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Welcome To People Like Us

People Like Us contains elements I see rarely in films. Its realistic portrayals, its deep storylines, its depiction of family, and how imperfect it can be. Families are complicated, but the film takes on the task of unraveling the complications and seeing it through until light breaks the darkness. It’s a film that doesn’t receive the recognition it deserves.

Sometimes you have to leave home, or even escape it before you find it again and it gives you everything you need. That’s the case for Sam (Chris Pine), one of the film’s protagonists. For Frankie (Elizabeth Banks), another protagonist, Sam’s appearance in her life gives her the chance to heal old wounds and to better her life.

Families are messy; individuals are imperfect. That’s all okay. What matters is trying your best and allowing everything else to fall into place. That’s one of the messages I picked up from the film, and it’s one of the reasons why I love it so much.

A Rare Script

I’ve been a writer all my life. In that time, I’ve heard plenty of advice. One such piece of advice being write what you know. I find that some of the best stories, and films, come from someone’s true story. This is the case for People Like Us.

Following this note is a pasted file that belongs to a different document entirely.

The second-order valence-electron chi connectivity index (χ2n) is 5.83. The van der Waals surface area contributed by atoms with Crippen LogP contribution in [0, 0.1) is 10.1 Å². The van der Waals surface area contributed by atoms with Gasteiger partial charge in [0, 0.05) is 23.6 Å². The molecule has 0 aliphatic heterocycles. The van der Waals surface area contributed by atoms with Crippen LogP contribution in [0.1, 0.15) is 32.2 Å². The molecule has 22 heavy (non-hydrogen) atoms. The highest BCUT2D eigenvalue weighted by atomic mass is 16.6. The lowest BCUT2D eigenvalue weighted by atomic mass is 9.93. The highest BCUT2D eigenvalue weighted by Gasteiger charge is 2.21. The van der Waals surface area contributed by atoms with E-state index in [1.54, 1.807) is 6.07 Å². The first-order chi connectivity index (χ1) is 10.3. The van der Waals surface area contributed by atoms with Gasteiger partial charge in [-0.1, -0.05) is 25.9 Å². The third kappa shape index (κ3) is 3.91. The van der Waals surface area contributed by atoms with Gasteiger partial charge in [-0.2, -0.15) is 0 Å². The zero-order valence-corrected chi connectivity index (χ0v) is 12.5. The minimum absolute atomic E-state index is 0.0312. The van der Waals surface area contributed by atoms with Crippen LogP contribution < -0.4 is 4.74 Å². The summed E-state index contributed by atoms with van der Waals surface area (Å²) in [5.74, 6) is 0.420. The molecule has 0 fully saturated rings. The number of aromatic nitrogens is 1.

The film’s story comes from director, writer, and producer, Alex Kurtzman. As this article from NBC Chicago notes, the “story specifics are wildly different, but the emotional core came from his (Kurtzman’s) life.”

The article delves further, asking Kurtzman himself how he decided to open himself up to the point of sharing his story with the world. As he puts it, he met his half-sister when he was 30, and “felt an indescribably strong need to write about it in some form.” He adds that he wanted to write a story that was messy because it was a messy situation that the characters were in. He wrote his story, and he wrote it well; it’s forever a treasure in my book.

Sam wearing red, looking to his left and smiling, Frankie also looking further to her left and holding up an arm, Josh in the backseat of Sam's car in People Like Us

It’s true; the characters were all dealing with one big mess. The inciting event is the death of Jerry Harper, a man who was a legend in the LA music industry, but failed as a father to Sam and Frankie, albeit in different ways.

The script is rare because it’s about a brother and a sister. It’s about a broken family finding each other and healing one another. It’s about discovering family skeletons, unearthing the secrets and navigating a way through old wounds and family dysfunction to find peace or at least common ground.